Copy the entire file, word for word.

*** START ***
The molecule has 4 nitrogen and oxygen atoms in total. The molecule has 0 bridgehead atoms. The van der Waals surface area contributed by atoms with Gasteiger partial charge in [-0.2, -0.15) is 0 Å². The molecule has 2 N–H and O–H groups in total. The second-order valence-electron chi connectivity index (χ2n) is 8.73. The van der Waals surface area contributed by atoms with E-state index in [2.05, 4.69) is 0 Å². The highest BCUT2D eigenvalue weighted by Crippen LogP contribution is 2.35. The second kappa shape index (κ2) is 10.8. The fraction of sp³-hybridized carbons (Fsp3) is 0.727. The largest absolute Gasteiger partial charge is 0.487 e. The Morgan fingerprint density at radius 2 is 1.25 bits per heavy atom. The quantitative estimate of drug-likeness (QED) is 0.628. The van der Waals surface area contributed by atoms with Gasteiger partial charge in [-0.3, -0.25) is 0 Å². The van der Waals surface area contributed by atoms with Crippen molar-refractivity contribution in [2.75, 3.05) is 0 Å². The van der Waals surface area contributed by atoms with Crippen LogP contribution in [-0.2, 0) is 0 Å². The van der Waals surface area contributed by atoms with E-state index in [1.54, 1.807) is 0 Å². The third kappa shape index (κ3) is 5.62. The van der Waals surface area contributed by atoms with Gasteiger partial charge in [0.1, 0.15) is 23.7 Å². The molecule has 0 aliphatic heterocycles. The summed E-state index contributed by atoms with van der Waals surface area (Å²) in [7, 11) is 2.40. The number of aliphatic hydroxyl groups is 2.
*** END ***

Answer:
The molecule has 4 nitrogen and oxygen atoms in total. The molecule has 0 bridgehead atoms. The van der Waals surface area contributed by atoms with Gasteiger partial charge in [-0.2, -0.15) is 0 Å². The molecule has 2 N–H and O–H groups in total. The second-order valence-electron chi connectivity index (χ2n) is 8.73. The van der Waals surface area contributed by atoms with E-state index in [2.05, 4.69) is 0 Å². The highest BCUT2D eigenvalue weighted by Crippen LogP contribution is 2.35. The second kappa shape index (κ2) is 10.8. The fraction of sp³-hybridized carbons (Fsp3) is 0.727. The largest absolute Gasteiger partial charge is 0.487 e. The Morgan fingerprint density at radius 2 is 1.25 bits per heavy atom. The quantitative estimate of drug-likeness (QED) is 0.628. The van der Waals surface area contributed by atoms with Gasteiger partial charge in [-0.3, -0.25) is 0 Å². The van der Waals surface area contributed by atoms with Crippen molar-refractivity contribution in [2.75, 3.05) is 0 Å². The van der Waals surface area contributed by atoms with Crippen LogP contribution in [-0.2, 0) is 0 Å². The van der Waals surface area contributed by atoms with E-state index in [1.54, 1.807) is 0 Å². The third kappa shape index (κ3) is 5.62. The van der Waals surface area contributed by atoms with Gasteiger partial charge in [0.1, 0.15) is 23.7 Å². The molecule has 0 aliphatic heterocycles. The summed E-state index contributed by atoms with van der Waals surface area (Å²) in [7, 11) is 2.40. The number of aliphatic hydroxyl groups is 2.